The NC229 multi-station research consortium on emerging viral diseases of swine: Solving stakeholder problems through innovative science and research

David Benfield, Joan K. Lunney, Michael Murtaugh, Eric Nelson, Fernando Osorio, Roman Pogranichniy, Sheela Ramamoorthy, Raymond R.R. Rowland, Jeffrey J. Zimmerman, Federico A. Zuckermann

Research output: Contribution to journalArticlepeer-review


The NC229 research consortium was created in 1999 in response to the emergence of porcine reproductive and respiratory syndrome virus (PRRSV), a viral agent responsible for devastating economic losses to the swine industry. The project follows the traditional “consortium” approach for Multistate Agricultural Research driven through the US State Agricultural Experiment Stations (SAES), wherein stakeholder-driven needs to combat swine infectious diseases are identified and scientific solutions pursued by combining funds from federal, state, commodity groups, and the animal health industry. The NC229 consortium was the main driving force in successfully competing for a USDA multi-station Coordinated Agricultural Project (PRRS CAP-I) in 2004–2008, immediately followed by a renewal for 2010–2014 (PRRS CAP-II)-, resulting in an overall record achievement of almost $10 million dollars. The CAP funding was not only useful for quality research, extension, and education in PRRS and related diseases, but also instrumental in enabling the group to leverage swine industry funding of more than $34 million dollars, distributed between creative research and extension on PRRS during the last 20 years. The North American/International PRRS Symposium, now recognized by the community as a highly effective platform for the exchange of basic research findings and fundamental translational technology, is directly derived from the NC229 consortium. Other significant offshoots from NC229 include the PHGC (PRRS Host Genomic Consortium), a platform for discoveries on the role of host genetics during PRRSV infection, since 2007. Since 2009, the NC229 consortium has expanded its collective research interests beyond PRRSV to include nine other emerging viral diseases of swine. In the current project (2019–2024), African Swine Fever Virus (ASFV) retains a central focus, with the goal of harnessing the group's expertise in promoting preparedness for the global control of ASFV.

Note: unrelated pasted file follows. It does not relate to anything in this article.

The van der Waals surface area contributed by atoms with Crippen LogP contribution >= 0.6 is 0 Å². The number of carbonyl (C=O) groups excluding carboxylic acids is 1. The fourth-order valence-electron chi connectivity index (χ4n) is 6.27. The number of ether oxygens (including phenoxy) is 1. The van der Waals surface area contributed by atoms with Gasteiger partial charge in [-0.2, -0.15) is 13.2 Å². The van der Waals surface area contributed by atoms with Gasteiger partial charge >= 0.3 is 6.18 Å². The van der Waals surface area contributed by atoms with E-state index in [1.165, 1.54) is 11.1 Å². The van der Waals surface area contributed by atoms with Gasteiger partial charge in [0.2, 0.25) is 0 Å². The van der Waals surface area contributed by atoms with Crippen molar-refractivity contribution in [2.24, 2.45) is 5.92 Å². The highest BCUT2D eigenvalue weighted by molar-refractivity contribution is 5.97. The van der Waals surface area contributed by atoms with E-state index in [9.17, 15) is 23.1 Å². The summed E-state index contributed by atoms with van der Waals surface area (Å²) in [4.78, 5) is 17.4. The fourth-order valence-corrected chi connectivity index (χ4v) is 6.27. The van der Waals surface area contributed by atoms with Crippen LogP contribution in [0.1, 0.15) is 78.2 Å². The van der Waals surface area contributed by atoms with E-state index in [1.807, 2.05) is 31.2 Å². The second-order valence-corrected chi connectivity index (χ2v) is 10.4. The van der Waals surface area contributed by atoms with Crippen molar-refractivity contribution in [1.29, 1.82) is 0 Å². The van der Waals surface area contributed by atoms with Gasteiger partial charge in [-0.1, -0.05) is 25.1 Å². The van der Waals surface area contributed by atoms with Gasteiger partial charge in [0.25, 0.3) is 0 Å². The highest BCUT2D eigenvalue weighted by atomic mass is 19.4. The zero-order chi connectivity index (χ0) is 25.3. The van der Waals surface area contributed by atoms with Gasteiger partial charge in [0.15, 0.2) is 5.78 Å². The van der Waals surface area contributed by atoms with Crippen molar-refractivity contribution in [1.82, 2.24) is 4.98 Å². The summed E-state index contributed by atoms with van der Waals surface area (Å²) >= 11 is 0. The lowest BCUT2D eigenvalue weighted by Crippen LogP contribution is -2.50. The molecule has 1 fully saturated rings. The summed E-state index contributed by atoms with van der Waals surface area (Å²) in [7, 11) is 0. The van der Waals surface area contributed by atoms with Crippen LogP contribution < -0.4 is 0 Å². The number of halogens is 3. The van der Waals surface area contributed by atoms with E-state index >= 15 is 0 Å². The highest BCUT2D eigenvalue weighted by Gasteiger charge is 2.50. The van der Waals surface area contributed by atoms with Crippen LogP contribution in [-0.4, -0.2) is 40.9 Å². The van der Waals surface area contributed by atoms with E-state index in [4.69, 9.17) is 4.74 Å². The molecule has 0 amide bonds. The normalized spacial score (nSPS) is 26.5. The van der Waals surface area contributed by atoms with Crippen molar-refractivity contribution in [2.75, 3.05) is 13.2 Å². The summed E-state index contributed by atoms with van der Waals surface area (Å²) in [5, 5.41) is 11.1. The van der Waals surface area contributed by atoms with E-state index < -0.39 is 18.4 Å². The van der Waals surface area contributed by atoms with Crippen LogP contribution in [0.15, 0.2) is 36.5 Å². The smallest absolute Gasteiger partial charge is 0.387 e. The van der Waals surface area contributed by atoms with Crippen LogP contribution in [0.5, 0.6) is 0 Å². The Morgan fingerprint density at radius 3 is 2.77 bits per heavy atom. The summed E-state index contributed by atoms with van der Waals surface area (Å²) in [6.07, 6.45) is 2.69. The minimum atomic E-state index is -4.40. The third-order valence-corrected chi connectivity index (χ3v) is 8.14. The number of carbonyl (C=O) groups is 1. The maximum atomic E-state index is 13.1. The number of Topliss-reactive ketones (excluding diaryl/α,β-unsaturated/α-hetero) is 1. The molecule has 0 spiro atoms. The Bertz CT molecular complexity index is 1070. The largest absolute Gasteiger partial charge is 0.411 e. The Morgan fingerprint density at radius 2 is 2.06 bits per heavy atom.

Original languageEnglish (US)
Article number197898
JournalVirus Research
StatePublished - Apr 15 2020


  • African swine fever virus
  • Multi-station agricultural research
  • NC229
  • Swine emerging viruses
  • Swine influenza

ASJC Scopus subject areas

  • Cancer Research
  • Virology
  • Infectious Diseases


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